How did I not know this book existed until now! Decolonize your Diet by Luz Calvo and Catriona Rueda Esquivel is part manifesto, part cookbook, and part love story. It is a book that hopes to impulse a movement to help others heal their bodies, reclaim the culture of their ancestors, and revolt against the colonial systems that aim to suppress indigenous traditions.
It all begins when Luz is diagnosed with breast cancer. This forces her to reexamine not only what she had been feeding her body, but to come up with a plan to survive the cancer. This led to her doing extensive research on breast cancer in Latino communities and what she found began a whole new way of life for both Luz and Catriona.
In her research it was clear that immigrant Latinos had significantly lower breast cancer rates than those born in the US. Primarily, because immigrants led a diet closer to that of their ancestors, based on beans, corn, squash, wild greens, nopales, fresh fruit, nuts, and seeds. After this discovery, Luz and Catriona began to decolonize their diet.
The book also touches on how decolonizing your diet fits in perfectly with the Chicana/o movement, in that it aims to preserve our indigenous cooking traditions. This part in particular pulled at my heart strings. I am technically not a chicana myself, because I was born in Mexico, though I have been living in this country for 13 years. My children however are chicanos, and as a mom it feels like every day is a fight against a culture that is not my own. I speak only Spanish to them, I cook Mexican food at home, and we continue traditions that my mother taught me, and her mother taught her. I want them to be proud of their heritage and a big part of that is food. Just like Luz and Catriona say in their book, food is a nexus connecting generations.
There are over 120 recipes in this book, not all of them are vegan, but most of them include a vegan option. The recipes are wonderfully researched, the cooking techniques explained in detail, and there’s even a section with menu ideas. My favorite ones so far are Verdolagas & Nectarine Summer Salad, Chipotle Pumpkin Soup, and the Tlacoyos con Quelites.
Thank you, Luz and Catriona, for the inspiring me to continue to publish plant-based recipes that honor Mexican culture and traditions. I hope to meet you guys some day and maybe share a meal that honors our ancestors!
The Recipe: Pipian Rojo Over Rice
I have chosen this Pipian Rojo Over Rice recipe to share with you, because it is perfect for the coming fall and winter months. The sauce is a hearty, stick to your ribs kind of sauce, made with roasted pumpkin seeds, roasted tomato, and dried pasilla, arbol, and ancho chiles. The sauce is served over potatoes, green beans, and chayote. You can serve this over a bed of rice with a green salad. Enjoy!
Pipian Rojo Over Rice
Recipe from the book Decolonize Your Diet by Luz Calvo and Catriona Rueda Esquibel. Recipe used with permission from author.
- 2 Corn tortillas
- 3 Guajillo chiles, dried, deseeded
- 5 Pasilla chiles, dried, deseeded
- 1 Chile de Arbol, dried, deseeded
- 1 White onion, peeled, and quartered
- 2 Garlic, whole, unpeeled
- 2 Medium tomatoes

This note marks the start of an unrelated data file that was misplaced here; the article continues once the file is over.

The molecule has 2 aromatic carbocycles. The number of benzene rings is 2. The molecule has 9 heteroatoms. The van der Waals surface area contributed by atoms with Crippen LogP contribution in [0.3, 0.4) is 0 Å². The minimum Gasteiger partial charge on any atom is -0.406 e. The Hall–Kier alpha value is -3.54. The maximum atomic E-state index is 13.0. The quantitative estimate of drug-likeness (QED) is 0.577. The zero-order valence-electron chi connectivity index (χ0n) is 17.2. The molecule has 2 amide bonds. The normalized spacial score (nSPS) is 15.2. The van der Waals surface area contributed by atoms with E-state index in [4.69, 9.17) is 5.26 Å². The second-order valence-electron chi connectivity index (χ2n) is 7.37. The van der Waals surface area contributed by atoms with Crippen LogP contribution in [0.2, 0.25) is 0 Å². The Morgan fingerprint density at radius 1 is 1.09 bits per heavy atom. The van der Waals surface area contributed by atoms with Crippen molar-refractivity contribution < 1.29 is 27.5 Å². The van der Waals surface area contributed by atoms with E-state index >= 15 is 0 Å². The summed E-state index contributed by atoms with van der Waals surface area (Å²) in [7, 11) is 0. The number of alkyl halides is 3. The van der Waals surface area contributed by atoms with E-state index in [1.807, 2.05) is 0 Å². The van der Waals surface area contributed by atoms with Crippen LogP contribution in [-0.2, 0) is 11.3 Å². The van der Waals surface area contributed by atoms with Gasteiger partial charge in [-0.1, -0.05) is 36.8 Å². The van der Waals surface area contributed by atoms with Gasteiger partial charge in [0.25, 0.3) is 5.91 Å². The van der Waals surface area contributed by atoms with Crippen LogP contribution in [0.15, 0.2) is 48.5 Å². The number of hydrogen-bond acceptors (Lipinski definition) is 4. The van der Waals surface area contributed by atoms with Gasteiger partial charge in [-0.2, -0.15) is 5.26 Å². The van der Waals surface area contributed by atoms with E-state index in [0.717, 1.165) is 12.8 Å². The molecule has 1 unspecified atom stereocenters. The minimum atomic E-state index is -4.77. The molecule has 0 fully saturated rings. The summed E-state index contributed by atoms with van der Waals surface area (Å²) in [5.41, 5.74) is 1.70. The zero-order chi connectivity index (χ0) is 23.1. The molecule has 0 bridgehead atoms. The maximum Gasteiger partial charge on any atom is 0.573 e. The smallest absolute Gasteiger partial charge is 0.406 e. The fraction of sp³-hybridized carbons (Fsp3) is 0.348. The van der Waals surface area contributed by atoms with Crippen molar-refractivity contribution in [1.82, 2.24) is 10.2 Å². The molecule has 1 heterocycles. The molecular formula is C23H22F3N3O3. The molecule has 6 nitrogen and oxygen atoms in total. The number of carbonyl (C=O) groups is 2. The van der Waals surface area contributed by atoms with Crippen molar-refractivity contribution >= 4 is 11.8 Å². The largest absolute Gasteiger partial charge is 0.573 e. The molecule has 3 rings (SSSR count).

- 3/4 cup Pumpkin seeds, raw, hulled (pepitas)
- 8 Allspice berries, whole
- 6 Peppercorns
- 1 tsp. Achiote, ground
- 1/2 tsp. Sea salt
- 1/4 tsp. Pepper
- 5 Purple potatoes, medium-sized, scrubbed
- 1/2 lb. Green beans, ends removed
- 1 Chayote, peeled
- 1 Onion, diced
- 3 tbsp. Olive oil (optional)
- 4 cloves Garlic, minced
- 1/2 tsp. Sea salt
- 2 tbsp. Pumpkin seed oil (optional)
- 2 cups Cooked rice (white or brown)
- 1/4 cup Pumpkin seeds, raw, hulled, for garnish
- 1/4 cup Cilantro, leaves only
To make sauce
On a griddle on medium high-heat, toast corn tortillas until crispy and slightly charred. Set aside. On the same griddle, toast dried chiles for 1 minute on each side, taking care not to burn. Put chiles in a bowl and cover with boiling water. Use a small plate to keep chiles submerged for 30 minutes.
On same hot griddle, slightly char onions and garlic, about 4 minutes. Peel garlic and place it with onions in blender. Put whole tomatoes on griddle and turn often to char on several sides, then add to blender. When chiles have finished soaking, drain, and add to blender.
On same hot griddle, toast pumpkin seeds until they begin to puff up. Reserve 1/4 cup of pumpkin seeds for garnish, and add the rest to the blender. On griddle, toast allspice and peppercorns for a few seconds and add to blender wth achiote, salt, and pepper.
Break charred tortillas into quarters and add to blender. Purée until ingredients form a smooth sauce. If necessary, work in batches or add a small amount of water to blender to process smoothly. Sauce should have the consistency of a tomato sauce or just a little bit chunkier.
To make stew:
Coarsley chop potatoes, green beans, and chayote into hearty, bite-sized chunks and set aside. In a large pot on medium heat, sauté onions in olive oil for 5 minutes. Add garlic and stir until fragrant. Add potatoes, green beans, and chayote and stir to combine.
Season vegetables with salt. Add just enough water to cover vegetables and bring to a boil. Stir in pipian sauce. Lower heat to medium simmer, stirring occasionally, for about 30 minutes or until vegetables are fork-tender. Adjust seasonings.
Divide rice between bowls and serve pipian over rice. Garnish each serving with a drizzle of pumpkin seed oil, pumpkin seeds, and cilantro leaves.
Disclosure: I received a free copy of this book to complete this review.